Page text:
A leap of faith. That’s what I’d call my decision to leave a successful career in England for a new start in a beautiful Canadian town.

I remember the very moment my husband and I decided to leave our comfortable English life and the secure government job I had for more than 10 years. We were on holiday in Vancouver, gazing upon Grouse Mountain’s glorious peaks, when it suddenly became clear that I needed to “burn my boats” and make a radical change. I felt like my soul was telling me what to do, and for once I listened.

We immigrated to Canada in 2001 and although jobs were scarce, I found work doing anything and everything from weighing trucks to driving a gravel loader. I painted when I could – as I had in England – and began selling my work through several galleries that were impressed with my work.

Gradually, as demand for my work grew, I decided I’d paint full-time if I won a major competition.

I won the Ducks Unlimited National Art Portfolio competition – twice – and decided to become a full time artist.

Thankfully, my decision paid off quickly. Prints of my work were selling well and a gallery carrying my originals called to say they’d sold three and needed more. It was then I knew I was on my way.

In 2007, I was asked to illustrate Birdscapes, a pop-up birding guide pairing the landscapes I painted with bird songs from habitats throughout North America. Some days I’d work from 7 am until midnight painting tiny pieces that would become the most fantastic 3D spread and one of 20 books included in Oprah Magazine’s list of top 20 books to buy for Christmas.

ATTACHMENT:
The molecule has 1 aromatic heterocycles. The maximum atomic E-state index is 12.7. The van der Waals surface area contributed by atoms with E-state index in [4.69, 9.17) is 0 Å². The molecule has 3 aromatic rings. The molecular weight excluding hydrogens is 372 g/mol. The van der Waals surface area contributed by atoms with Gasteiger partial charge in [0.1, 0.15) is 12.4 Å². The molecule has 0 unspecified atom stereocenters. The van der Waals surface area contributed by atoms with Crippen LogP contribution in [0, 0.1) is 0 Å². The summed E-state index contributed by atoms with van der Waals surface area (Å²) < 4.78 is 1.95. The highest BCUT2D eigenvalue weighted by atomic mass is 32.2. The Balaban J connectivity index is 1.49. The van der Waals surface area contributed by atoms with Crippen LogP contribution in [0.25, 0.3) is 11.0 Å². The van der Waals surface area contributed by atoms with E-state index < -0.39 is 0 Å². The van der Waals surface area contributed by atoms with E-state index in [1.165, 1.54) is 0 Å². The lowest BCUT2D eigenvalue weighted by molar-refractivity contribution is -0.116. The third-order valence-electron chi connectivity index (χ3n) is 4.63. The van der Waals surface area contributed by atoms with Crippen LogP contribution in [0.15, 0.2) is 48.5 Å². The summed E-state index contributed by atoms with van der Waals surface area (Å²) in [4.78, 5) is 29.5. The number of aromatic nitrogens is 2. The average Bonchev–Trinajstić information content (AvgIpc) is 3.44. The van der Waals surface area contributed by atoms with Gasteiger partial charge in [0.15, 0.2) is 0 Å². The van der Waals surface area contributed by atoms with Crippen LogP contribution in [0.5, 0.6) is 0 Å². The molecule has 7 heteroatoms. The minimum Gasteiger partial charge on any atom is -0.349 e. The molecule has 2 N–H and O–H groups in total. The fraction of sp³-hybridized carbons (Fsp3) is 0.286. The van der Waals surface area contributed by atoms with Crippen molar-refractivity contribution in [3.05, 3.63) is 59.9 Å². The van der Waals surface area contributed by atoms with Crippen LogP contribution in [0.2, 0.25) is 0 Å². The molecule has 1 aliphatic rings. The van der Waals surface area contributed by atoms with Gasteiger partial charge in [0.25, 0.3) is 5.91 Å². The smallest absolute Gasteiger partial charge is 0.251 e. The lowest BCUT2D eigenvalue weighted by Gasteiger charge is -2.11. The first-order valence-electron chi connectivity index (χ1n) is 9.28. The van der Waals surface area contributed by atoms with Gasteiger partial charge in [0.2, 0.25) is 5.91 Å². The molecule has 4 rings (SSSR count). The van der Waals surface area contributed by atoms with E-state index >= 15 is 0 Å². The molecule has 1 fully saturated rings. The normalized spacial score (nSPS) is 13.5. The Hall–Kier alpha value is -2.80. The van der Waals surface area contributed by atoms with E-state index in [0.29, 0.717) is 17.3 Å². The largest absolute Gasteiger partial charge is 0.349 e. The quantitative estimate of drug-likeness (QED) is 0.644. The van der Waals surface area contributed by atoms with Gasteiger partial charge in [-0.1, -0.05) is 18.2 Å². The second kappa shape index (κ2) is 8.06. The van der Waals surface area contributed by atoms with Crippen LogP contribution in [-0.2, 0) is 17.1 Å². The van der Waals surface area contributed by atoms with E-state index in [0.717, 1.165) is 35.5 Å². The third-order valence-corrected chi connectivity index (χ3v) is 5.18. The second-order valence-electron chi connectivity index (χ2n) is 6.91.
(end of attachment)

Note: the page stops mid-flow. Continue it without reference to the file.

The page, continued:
Since then my work has been included in the Leigh Yawkey Woodson Museum’s prestigious “Birds in Art” exhibition, the Artists for Conservation Exhibit, and the Artists for Conservation exhibition at the Hiram Blauvelt Art Museum in New York.

I was also honoured to have taken part in the Wilderness River Expedition Art Foundation trip up the Bloodvein River and to have the chance to raise awareness about the importance of the Boreal Forest. I have been on several, reference gathering, wilderness trips, including 4 weeks on the Kobuk River, North of the Arctic Circle.

Today, I walk into an art store and feel the same thrill I felt receiving my first box of paints at the age of seven. I am passionate about wildlife and feel honoured to spend my days replicating what I see and feel each time I take to the trails or simply sit on my deck watching the quails sprint by.

I also feel incredibly proud and honored to have been granted Canadian citizenship on Canada Day in 2005 and to live in a country where the wilderness I so love to paint is abundant. I am truly blessed.